National Labor Relations Board Launches Website To Educate Nonunion Employees

Author:Ms Alison Morris
Profession:Duane Morris LLP
 
FREE EXCERPT

On June 18, 2012, the National Labor Relations Board (NLRB) launched its website designed to educate nonunion employees of their rights under the National Labor Relations Act (NLRA). Protected Concerted Activity describes the rights of employees to act together for their mutual aid and protection, details how employees may access the NLRB's processes to have alleged employer violations redressed and specifically notes that these rights apply to employees "even if they are not in a union." The website was intended to be a companion piece to the Employee Rights poster that the NLRB, by rule, directed employers to hang in their workplaces. Although initially set to go in effect April 30, 2012, implementation of the Employee Rights poster rule has been delayed pending litigation over the Board's authority to promulgate the rule.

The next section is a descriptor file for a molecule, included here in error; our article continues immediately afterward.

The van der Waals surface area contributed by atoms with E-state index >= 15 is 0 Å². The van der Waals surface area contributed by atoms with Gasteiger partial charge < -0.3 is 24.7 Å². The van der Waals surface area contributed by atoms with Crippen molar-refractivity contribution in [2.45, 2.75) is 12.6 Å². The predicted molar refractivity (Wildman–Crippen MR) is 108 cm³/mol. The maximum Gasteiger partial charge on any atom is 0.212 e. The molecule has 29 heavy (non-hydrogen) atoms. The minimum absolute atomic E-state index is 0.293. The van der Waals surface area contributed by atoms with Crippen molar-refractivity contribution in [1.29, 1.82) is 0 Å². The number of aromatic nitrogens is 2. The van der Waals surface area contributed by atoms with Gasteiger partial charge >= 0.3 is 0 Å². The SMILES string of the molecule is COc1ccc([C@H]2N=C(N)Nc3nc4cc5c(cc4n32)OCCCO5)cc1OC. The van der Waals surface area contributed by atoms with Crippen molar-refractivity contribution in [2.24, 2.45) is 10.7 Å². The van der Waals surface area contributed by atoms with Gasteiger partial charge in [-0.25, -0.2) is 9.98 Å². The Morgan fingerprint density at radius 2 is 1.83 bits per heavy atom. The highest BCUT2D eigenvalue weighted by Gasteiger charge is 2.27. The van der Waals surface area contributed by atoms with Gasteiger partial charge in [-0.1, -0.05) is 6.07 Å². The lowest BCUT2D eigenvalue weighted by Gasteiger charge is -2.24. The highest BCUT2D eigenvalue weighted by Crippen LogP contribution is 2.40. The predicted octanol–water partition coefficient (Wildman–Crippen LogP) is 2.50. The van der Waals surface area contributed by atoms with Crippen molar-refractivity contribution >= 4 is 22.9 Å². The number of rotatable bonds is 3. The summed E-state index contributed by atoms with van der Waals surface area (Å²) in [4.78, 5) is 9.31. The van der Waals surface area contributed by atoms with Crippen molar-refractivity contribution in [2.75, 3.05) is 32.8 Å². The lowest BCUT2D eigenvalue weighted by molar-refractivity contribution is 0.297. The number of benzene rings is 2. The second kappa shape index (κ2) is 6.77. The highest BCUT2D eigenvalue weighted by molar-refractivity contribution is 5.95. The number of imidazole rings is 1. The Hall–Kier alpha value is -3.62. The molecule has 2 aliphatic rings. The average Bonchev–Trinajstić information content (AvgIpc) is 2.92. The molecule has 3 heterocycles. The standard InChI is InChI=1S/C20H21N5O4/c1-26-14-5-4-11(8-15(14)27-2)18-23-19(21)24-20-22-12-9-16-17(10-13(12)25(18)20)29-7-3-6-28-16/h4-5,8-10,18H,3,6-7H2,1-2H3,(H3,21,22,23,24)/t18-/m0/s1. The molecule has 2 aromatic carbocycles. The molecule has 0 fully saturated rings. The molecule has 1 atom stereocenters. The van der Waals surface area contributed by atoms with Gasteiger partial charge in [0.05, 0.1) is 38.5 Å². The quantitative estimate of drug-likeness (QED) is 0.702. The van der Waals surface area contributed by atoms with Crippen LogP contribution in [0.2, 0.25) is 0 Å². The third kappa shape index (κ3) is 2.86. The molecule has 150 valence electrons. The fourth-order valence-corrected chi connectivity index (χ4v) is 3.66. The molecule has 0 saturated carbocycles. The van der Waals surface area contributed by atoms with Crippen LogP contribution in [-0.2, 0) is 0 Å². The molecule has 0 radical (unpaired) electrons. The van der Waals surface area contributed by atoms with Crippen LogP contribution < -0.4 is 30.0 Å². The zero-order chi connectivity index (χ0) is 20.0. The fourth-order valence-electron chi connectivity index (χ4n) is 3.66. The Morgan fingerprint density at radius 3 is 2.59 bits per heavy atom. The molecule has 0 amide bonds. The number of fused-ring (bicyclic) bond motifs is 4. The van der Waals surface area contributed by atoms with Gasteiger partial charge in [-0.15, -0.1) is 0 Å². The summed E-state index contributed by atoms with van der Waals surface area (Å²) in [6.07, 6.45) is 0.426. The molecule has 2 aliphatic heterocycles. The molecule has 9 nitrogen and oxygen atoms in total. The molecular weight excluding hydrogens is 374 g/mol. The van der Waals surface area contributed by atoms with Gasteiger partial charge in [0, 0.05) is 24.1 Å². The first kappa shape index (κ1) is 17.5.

Visitors to the website are given 11 examples of the types of conduct the NLRB has deemed unlawful under the NLRA and descriptions of the relief granted. All of the examples involve employee discharges or discipline and the success of the Board in obtaining reinstatement to employment with full back pay or substantial payments (in one case, $900,000) in return for the employee's waiver of the right to return to work. The examples include:

A case arising from an employee's termination for posting criticisms of her supervisor on Facebook. After a work-related incident, an employee criticized her supervisor in a post on Facebook, which prompted other employees to reply to the posting. The employee was suspended the next day and later fired. The NLRB issued a complaint alleging the employee was unlawfully fired for engaging in protected concerted activity when she posted on Facebook. Prior to a hearing, the case settled. A case arising from the termination of five construction employees who posted a YouTube video about their hazardous working conditions. After the group of employees learned they were building concrete foundations at a former Superfund site, they expressed concerns about handling contaminated soil by posting a video on YouTube. The employer terminated each of the employees shortly after the video was posted. Following an investigation, the NLRB regional office issued a complaint. The case settled shortly thereafter, with the workers receiving full backpay and declining reinstatement. A case arising from the termination of an employee for discussing dissatisfaction with wages in violation of company policy. A customer service...

To continue reading

FREE SIGN UP